An asymmetrically massed brick-veneer English Cottage, the Winslow House partakes of this country’s early 20th-century fascination with picturesque European architecture. Self-conscious architectural revivalism had come onto the American scene in the mid-19th century but became more symbolically infused, especially for old-guard Anglo-Americans, as millions of immigrants from Eastern Europe came here in the late 19th and early 20th centuries. The reference for this house is the late medieval vernacular of the English countryside, a memory of a long-past heritage. This house was built on speculation, and the Winslows — an insurance executive, his wife, and three young daughters — purchased the house during its construction. As originally completed, both house and garage were covered in stucco, replaced by brick veneer in 1938, by which time the Winslows had moved up the street to 750 Elmgrove Avenue. In the late 20th century, this was the home of Albert and Selma Pilavin, major donors of modern-American art to the Museum of Art, Rhode Island School of Design.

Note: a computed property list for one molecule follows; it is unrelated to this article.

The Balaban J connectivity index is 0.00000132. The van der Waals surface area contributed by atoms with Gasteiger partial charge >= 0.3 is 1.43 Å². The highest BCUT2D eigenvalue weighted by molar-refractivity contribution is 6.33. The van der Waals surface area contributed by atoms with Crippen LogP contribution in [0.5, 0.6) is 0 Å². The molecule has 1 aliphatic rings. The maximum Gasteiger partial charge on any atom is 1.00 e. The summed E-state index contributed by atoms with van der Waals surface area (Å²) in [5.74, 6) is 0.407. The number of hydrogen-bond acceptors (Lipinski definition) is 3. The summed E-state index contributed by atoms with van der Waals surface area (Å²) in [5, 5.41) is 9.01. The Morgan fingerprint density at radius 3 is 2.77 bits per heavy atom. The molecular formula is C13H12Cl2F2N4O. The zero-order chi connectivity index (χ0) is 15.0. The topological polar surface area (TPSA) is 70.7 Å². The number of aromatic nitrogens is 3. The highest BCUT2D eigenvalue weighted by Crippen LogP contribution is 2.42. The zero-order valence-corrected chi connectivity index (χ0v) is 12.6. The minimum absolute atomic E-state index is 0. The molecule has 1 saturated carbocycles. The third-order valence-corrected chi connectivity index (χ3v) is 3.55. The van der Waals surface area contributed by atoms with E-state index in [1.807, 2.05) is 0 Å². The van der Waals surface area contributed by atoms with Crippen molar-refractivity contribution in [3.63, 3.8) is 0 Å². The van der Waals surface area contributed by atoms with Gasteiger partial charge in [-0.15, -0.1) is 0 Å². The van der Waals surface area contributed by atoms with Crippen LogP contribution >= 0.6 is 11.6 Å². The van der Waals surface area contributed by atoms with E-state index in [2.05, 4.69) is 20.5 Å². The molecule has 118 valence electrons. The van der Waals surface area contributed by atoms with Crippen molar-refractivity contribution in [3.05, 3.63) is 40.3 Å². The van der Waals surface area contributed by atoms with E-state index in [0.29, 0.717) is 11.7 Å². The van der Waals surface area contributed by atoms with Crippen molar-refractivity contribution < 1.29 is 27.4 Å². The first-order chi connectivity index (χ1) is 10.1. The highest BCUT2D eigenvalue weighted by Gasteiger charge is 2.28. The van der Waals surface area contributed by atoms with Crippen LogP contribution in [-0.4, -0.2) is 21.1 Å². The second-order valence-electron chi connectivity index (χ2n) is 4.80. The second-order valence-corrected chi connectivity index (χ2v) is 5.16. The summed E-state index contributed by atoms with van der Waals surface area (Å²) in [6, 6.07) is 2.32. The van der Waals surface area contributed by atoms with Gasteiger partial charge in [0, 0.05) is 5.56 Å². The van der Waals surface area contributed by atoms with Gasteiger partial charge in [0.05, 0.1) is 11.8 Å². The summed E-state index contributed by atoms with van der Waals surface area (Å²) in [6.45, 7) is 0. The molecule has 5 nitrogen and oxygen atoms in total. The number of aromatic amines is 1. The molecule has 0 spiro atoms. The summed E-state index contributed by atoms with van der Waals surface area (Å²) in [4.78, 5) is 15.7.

— 2012 Festival of Historic Houses Guidebook